School students gain science experience in UNE laboratories

Published 14 January 2010

sophiecharalambousSchool students from northern NSW, and from as far afield as Parkes, Gol Gol (near Mildura), and Queensland’s Sunshine Coast, are gaining hands-on science experience in laboratories around the University of New England this week.

The students, who are all entering Year 10 this year, are participants in “The Science Experience” – a program coordinated by the Science Schools Foundation during January at more than 30 universities and other tertiary institutions throughout Australia. At UNE, the program is running from Tuesday 12 to Thursday 14 January.

The Science Experience enables participants to meet scientists and engage in a wide range of science-based activities.

“It’s designed to show students going into Year 10 that science can be exciting,” said Associate Professor Jim McFarlane, Director of The Science Experience program at UNE. “There’s been a serious, world-wide decline in the number of students preparing for careers in science, and we need to help young people understand the vital role that science plays – and the opportunities for science-based careers – in so many aspects of today’s society.”

“Although some of the participants can be a bit sceptical at first, they all end up finding the event enjoyable and enlightening,” Dr McFarlane said.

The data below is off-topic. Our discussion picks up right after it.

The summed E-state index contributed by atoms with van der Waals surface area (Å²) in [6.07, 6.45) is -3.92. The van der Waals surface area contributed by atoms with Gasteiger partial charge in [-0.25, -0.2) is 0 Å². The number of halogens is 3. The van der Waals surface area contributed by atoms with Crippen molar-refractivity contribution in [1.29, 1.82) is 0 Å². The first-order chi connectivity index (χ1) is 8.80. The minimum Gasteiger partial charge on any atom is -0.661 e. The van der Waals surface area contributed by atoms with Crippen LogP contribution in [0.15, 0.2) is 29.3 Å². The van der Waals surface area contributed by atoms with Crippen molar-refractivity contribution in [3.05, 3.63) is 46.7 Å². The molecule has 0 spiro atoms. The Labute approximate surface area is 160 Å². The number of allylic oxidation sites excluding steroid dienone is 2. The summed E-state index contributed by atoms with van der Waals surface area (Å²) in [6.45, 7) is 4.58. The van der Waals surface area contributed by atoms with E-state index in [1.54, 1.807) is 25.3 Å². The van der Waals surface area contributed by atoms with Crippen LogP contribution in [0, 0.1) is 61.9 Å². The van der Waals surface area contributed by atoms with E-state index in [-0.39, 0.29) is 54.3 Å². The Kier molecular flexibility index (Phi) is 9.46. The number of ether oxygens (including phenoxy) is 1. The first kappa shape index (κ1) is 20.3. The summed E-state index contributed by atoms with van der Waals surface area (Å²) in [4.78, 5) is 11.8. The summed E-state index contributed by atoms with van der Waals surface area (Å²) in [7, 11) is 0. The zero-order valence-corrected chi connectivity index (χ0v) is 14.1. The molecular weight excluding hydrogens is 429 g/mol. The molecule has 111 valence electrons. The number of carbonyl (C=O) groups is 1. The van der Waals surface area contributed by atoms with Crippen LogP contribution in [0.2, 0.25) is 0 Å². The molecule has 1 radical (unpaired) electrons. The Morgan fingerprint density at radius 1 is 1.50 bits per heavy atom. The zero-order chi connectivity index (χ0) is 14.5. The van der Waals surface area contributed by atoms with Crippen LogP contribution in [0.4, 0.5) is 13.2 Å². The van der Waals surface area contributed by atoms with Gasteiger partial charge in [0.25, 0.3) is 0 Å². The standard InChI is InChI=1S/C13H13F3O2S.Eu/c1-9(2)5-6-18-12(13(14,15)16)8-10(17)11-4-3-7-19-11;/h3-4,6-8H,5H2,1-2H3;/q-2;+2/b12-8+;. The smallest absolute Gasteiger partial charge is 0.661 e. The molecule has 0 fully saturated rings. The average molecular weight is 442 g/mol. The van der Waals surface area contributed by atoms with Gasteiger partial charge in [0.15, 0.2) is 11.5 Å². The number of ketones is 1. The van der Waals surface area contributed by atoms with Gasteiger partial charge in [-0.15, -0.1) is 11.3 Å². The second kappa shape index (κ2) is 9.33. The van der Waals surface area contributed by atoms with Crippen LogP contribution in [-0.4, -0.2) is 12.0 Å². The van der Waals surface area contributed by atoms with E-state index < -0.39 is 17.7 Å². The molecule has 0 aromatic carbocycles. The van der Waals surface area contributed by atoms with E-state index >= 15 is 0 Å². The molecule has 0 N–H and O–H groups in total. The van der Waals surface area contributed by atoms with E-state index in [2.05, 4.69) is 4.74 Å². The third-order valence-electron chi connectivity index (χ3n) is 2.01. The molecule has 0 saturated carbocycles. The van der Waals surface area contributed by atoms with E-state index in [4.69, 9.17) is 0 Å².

“It’s expanded my horizons,” said Marie Laurie from Sawtell. “I didn’t know anything about subjects such as criminology – but now I’m interested.”

“We’re country kids,” said Sophie Charalambous (pictured here) from Narrabri. “It’s a great experience for us because we don’t normally have access to a lot of this technology.”

Glen Luckett from Ashford said he was enjoying the experiments – and also the swimming and other sports activities available at Sport UNE of an evening. And staying at UNE’s Mary White College gave him an insight into student life at university, he said.

The three-day program for The Science Experience at UNE has included practical sessions – led by UNE scientists – on forensic science, physiology, chemistry, and molecular and micro-biology, as well as talks and demonstrations titled “The life of birds”, “Forensic handwriting analysis”, “The code of life”, “Forensic DNA evidence”, “Research on small mammals”, and “A chemist’s view of energy”.

For more information on The Science Experience, go to:

THE PHOTOGRAPH displayed here, taken in a UNE microbiology laboratory, expands to show Sophie Charalambous, from Narrabri, taking a mouth swab for microbial analysis.